Name it, Amy Africa has done it. She’s wired people up to lie detection equipment, and she has mugs in the lab where if a person takes a sip, she’s able to compute hormones. She employs all these radical usability techniques to see what the brain is doing when people are online.
Amy says that online, people tend to do the same thing – they behave a specific way when they have propensity to buy. She can now gauge with 92% accuracy whether or not a customer will complete a transaction based on the position of their feet or how their hands are poised over the keyboard.
In an episode of Landing Page Optimization, Amy takes us through what she’s learned from research. She talks about common things that marketers miss that lead to poor conversions.
1. Unmatched intent
People take in and comprehend very little of a page. So, two things that will make a tremendous difference on your conversions are …
Visual match. If people see the visuals they expect to see, you’ve sold the product. This can be tough to achieve, though, for service companies such as consulting agencies, as they’re selling something that cannot be visually represented easily.
Word connects. People expect to see what they type in. If a visitor, for instance, types in ‘T-shirts,’ and you bring them to a page that shows ‘apparel,’ that’s not going to cut it.
If you land visitors on a page that doesn’t match their expectations you run the risk of …
2. … the logical brain taking over
Amy puts this simply: once the visitor’s neocortex kicks in, you’re screwed.
The neocortex is the modern part of your brain that’s slow and ponderous and does the logical thinking.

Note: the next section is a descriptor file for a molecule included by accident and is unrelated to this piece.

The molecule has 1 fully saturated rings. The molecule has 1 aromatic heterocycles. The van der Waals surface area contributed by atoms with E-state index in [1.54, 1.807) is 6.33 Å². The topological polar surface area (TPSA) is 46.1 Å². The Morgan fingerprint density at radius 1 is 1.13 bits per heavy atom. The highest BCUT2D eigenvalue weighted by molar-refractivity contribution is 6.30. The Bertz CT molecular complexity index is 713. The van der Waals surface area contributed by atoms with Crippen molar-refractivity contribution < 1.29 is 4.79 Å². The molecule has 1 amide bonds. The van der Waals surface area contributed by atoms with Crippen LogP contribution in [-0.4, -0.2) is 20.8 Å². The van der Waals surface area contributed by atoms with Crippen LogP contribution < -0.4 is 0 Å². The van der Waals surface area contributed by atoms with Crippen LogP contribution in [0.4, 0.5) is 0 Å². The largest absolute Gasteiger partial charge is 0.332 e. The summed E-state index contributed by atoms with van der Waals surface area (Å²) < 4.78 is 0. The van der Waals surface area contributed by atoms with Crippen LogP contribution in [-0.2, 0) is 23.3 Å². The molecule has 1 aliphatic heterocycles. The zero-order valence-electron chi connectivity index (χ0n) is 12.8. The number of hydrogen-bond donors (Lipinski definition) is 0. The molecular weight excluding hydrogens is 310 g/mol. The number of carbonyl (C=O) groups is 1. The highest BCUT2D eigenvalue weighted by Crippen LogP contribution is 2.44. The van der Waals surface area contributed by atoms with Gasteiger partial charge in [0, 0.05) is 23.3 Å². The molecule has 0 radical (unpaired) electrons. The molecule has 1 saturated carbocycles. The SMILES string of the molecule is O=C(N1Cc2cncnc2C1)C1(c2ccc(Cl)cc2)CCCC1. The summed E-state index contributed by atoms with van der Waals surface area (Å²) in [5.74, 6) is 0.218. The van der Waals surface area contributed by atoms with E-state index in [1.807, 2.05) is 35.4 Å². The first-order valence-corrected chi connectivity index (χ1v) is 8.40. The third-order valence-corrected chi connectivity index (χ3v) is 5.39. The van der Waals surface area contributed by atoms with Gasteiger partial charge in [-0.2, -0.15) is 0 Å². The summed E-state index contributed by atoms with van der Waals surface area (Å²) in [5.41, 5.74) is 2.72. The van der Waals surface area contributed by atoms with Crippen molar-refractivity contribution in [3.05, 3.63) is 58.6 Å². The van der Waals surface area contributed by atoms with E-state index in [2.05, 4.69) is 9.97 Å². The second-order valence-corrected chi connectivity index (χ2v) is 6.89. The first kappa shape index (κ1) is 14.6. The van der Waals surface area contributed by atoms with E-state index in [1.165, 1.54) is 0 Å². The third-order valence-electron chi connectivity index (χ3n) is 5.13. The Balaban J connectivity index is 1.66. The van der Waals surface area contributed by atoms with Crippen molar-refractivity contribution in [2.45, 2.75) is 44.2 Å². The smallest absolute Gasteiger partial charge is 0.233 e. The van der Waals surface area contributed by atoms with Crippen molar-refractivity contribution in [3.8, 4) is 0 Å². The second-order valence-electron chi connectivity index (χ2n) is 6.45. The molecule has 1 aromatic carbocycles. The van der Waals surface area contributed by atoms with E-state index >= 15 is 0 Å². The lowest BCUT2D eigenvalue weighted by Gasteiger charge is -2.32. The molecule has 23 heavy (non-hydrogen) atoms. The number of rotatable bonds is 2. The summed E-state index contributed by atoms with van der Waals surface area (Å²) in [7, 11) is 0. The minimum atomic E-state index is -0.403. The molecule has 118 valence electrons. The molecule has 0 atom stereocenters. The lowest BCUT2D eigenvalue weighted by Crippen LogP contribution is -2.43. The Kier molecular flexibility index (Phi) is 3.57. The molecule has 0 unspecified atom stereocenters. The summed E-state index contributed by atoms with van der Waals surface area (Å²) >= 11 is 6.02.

Your goal is to keep the experience in the reptilian brain, the arbiter of decisions, where you can convert whatever you need to convert because once the user goes into the thinking brain, you lose control of what they’re going to ruminate about.
If the experience does go into the logical mind, fret not, it is not a lost cause. There are cognitive biases that you can use to your advantage such as framing and anchoring.
That said, Amy cautions that you’re still be better off keeping things in the sub-conscious level.
3. Missing CTA on a view
There should be clear action directives on each individual screen view as people see things one screen at a time – don’t place buttons just at the top or at the bottom of the page. Ask for whatever it is you want (e.g. an inquiry, an order, a quote, a sign-up, or a download) on every view that users see.
Amy stresses that if you want something, you have to go after it aggressively. On a desktop, it means aside from the shopping cart at the top right corner, you need the “Buy now” or “Add to cart” button sprinkled throughout the page, so that on a long page, people will see the call-to-action (CTA) in the body of the page wherever they are.
4. Inability of mobile users to call
It’s a mistake not to get mobile users to your call center. Amy points out that until you can improve your checkout process or lead forms, your best bet is to get people to make a phone call if you can. Take the leads on the phone where all a user has to do is tap a button that has your number on it.
There should be an appropriate CTA for a device. If the user’s looking at their phone, click-to-call is probably the most appropriate action, so don’t bury your number at the very bottom of the page.
5. Ignoring early stage visitors
Most marketers are focused on the end-game- the actual conversion. However, for your bottom-line numbers to improve, you have to get more people at the top of the funnel. For this to happen, you need to get people to raise their hand.
Amy notes that just because people don’t fill out your form, for instance, doesn’t mean you can’t get some sort of indicator of interest. People take steps that show whether or not they’re interested. It could be the number of pages they looked at, the time spent per page, or whether or not they put something in the cart.
SiteTuners CEO Tim Ash agrees that not having micro-conversions to slide people down the conversion funnel is one of the biggest oversights in marketing especially with big ticket complex sales.
With the attention economy on the web, you can’t afford to make people think. Match your visitors’ expectations and make what you want them to do visible wherever they are on the page. Salience is key for that split second when users, especially top of the funnel ones, are ready to take action.